We don’t often stop to get to know who is bussing our table, who is painting our toenails or even who is scraping the plaque from our teeth. Knowing the young man or woman on your property, picking weeds, removing brush and rolling out sod is also unlikely.
Realistically, we simply do not have time to get to the people in service occupations, who make our lives easier and who grease the wheels of our existence. If you are a client of Sue Knighton’s and Earth Angel, you already know the type of candour you get from them.
With that in mind, here we profile your labourer Johnathan Tonge, a graduate and a world traveller.
Like many of his age, Johnathan Tonge is smart, educated and unsure about what path to take in life. Tonge has traveled Canada from East to West, settled in Saskatchewan for a spell, taught English in Tanzania, East Africa, and most recently spent time on Manitoulin Island with his girlfriend. He understands, as he so eloquently puts it that, “if the well runs dry, we just move along to the next.
How Tonge came to work for Sue is that he was simply “around” when Earth Angel was putting sod in and landscaping for Tonge’s mother and grandmother. Sue was looking for help and asked if he wanted a job.
Sue’s team cuts 40 lawns in 2 days, every week - week in and week out. This is the only job that Tonge has ever had that he can work a 15-hour day and is not constantly looking at the clock. “It’s not the most enjoyable work”’ says Tonge, “But Sue makes us laugh, instructs us and motivates us”.
At the end of those days the crew ends up sweaty, chaffing tired and spent. They go home for a rest and get up to do it all again the next day. Clients are paying for grass cutting every week, so the expectation is that the team visits every week.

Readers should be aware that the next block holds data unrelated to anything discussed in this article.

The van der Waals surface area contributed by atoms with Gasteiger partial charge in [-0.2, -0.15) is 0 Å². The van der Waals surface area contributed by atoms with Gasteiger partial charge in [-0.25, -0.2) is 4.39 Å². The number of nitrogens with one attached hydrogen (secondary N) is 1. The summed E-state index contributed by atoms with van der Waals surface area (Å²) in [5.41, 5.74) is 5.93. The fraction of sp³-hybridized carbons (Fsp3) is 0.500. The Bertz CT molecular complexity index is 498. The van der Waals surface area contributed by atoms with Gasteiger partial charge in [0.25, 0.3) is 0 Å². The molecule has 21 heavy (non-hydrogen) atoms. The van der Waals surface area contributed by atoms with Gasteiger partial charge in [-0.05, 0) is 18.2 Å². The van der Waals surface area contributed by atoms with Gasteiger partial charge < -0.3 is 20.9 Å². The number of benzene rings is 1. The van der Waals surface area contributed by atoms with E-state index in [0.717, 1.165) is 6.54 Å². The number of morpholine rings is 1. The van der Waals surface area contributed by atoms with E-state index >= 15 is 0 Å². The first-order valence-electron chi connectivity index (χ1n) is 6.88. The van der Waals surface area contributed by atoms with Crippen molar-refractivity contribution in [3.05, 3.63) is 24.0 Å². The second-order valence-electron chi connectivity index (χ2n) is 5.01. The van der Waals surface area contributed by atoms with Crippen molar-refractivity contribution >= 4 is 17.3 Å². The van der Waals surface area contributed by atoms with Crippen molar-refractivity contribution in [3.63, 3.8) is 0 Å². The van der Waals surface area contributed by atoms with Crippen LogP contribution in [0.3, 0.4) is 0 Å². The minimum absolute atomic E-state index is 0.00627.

Even when Tonge thinks the job is getting the better of him, one pleasant customer or one funny joke and he bounces back. As a trained journalist, Tonge often marvels at the stories that Sue’s clients sometimes tell. He is fascinated by how they ended up in Niagara and amazed by the number of stories he hears.
As any employee does, sometimes Tonge senses an organized chaos in Sue’s work-a-day world. With so many things to keep tabs on at once and things changing by the minute, Tonge can’t have all the answers that the client wants to hear. Sue is director, producer, actor and playwright all at once. Sharing the stage with such a big personality is bound to create some friction.
But like a big bowl of “Bits and Bites” every day is different. Some clients are talkers, some keep to themselves and others aren’t ever at home. One customer brings out food and drinks for the crew and while it is never expected it always makes a visit to that property especially nice.
For Tonge, traveling has its benefits, but by not staying in one place too long he regrets never getting to know some people as well as he’d like to. This winter he’ll be “around” working on snow removal for Earth Angel. He knows it will be a sh!t-show at times, what with the 2:00 am starts and the blistering cold, but it’s a job and not his life and after that, who knows?.
The North beckons and he’d never say “no” if Torstar media group ever called, but thinking about that nebulous future has a way of tempering some dreams and finding the right pre-apprenticeship program is a more likely outcome.
If you meet Johnathan on your job site, stop to say “hi”, bring him a glass lemonade and after you tell him how you came to be in the Niagara Peninsula, tell him to get back to work because there are 39 other properties waiting for his services.